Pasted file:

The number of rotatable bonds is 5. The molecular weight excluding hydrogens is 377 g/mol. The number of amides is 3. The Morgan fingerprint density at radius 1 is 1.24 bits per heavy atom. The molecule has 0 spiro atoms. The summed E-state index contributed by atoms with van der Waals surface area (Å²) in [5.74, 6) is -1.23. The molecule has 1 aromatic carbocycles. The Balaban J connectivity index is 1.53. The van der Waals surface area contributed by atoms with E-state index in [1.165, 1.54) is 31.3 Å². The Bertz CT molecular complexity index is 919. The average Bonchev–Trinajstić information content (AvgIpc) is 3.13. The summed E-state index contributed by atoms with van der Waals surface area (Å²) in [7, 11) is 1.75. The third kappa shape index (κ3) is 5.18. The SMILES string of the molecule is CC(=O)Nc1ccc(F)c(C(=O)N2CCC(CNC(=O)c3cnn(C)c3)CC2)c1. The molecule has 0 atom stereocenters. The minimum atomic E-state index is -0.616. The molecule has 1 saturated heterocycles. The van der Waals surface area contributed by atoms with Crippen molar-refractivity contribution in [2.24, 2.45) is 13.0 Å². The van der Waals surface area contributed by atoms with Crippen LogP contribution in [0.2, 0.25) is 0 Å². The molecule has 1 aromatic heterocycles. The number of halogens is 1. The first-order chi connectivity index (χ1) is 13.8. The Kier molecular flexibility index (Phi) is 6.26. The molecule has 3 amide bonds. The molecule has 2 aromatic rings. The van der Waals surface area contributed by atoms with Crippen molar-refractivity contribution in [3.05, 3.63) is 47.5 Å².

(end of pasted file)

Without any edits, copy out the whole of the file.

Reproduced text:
The number of rotatable bonds is 5. The molecular weight excluding hydrogens is 377 g/mol. The number of amides is 3. The Morgan fingerprint density at radius 1 is 1.24 bits per heavy atom. The molecule has 0 spiro atoms. The summed E-state index contributed by atoms with van der Waals surface area (Å²) in [5.74, 6) is -1.23. The molecule has 1 aromatic carbocycles. The Balaban J connectivity index is 1.53. The van der Waals surface area contributed by atoms with E-state index in [1.165, 1.54) is 31.3 Å². The Bertz CT molecular complexity index is 919. The average Bonchev–Trinajstić information content (AvgIpc) is 3.13. The summed E-state index contributed by atoms with van der Waals surface area (Å²) in [7, 11) is 1.75. The third kappa shape index (κ3) is 5.18. The SMILES string of the molecule is CC(=O)Nc1ccc(F)c(C(=O)N2CCC(CNC(=O)c3cnn(C)c3)CC2)c1. The molecule has 0 atom stereocenters. The minimum atomic E-state index is -0.616. The molecule has 1 saturated heterocycles. The van der Waals surface area contributed by atoms with Crippen molar-refractivity contribution in [2.24, 2.45) is 13.0 Å². The van der Waals surface area contributed by atoms with Crippen LogP contribution in [0.2, 0.25) is 0 Å². The molecule has 1 aromatic heterocycles. The number of halogens is 1. The first-order chi connectivity index (χ1) is 13.8. The Kier molecular flexibility index (Phi) is 6.26. The molecule has 3 amide bonds. The molecule has 2 aromatic rings. The van der Waals surface area contributed by atoms with Crippen molar-refractivity contribution in [3.05, 3.63) is 47.5 Å².